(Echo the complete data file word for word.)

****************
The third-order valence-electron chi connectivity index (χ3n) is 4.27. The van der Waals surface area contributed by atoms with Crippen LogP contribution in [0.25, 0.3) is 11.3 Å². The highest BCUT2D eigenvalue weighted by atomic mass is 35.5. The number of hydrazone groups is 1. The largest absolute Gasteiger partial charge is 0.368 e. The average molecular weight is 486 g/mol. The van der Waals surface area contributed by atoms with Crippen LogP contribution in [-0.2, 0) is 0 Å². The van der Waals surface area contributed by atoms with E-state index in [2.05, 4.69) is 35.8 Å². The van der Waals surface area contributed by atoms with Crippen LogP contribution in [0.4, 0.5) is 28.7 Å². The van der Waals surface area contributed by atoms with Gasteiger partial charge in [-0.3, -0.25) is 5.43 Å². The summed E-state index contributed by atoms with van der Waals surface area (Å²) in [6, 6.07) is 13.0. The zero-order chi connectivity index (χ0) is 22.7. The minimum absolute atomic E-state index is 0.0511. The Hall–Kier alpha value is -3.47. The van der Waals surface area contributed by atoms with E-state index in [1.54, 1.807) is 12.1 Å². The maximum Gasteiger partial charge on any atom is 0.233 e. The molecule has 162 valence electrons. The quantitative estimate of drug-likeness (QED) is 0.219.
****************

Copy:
The third-order valence-electron chi connectivity index (χ3n) is 4.27. The van der Waals surface area contributed by atoms with Crippen LogP contribution in [0.25, 0.3) is 11.3 Å². The highest BCUT2D eigenvalue weighted by atomic mass is 35.5. The number of hydrazone groups is 1. The largest absolute Gasteiger partial charge is 0.368 e. The average molecular weight is 486 g/mol. The van der Waals surface area contributed by atoms with Crippen LogP contribution in [-0.2, 0) is 0 Å². The van der Waals surface area contributed by atoms with E-state index in [2.05, 4.69) is 35.8 Å². The van der Waals surface area contributed by atoms with Crippen LogP contribution in [0.4, 0.5) is 28.7 Å². The van der Waals surface area contributed by atoms with Gasteiger partial charge in [-0.3, -0.25) is 5.43 Å². The summed E-state index contributed by atoms with van der Waals surface area (Å²) in [6, 6.07) is 13.0. The zero-order chi connectivity index (χ0) is 22.7. The minimum absolute atomic E-state index is 0.0511. The Hall–Kier alpha value is -3.47. The van der Waals surface area contributed by atoms with E-state index in [1.54, 1.807) is 12.1 Å². The maximum Gasteiger partial charge on any atom is 0.233 e. The molecule has 162 valence electrons. The quantitative estimate of drug-likeness (QED) is 0.219.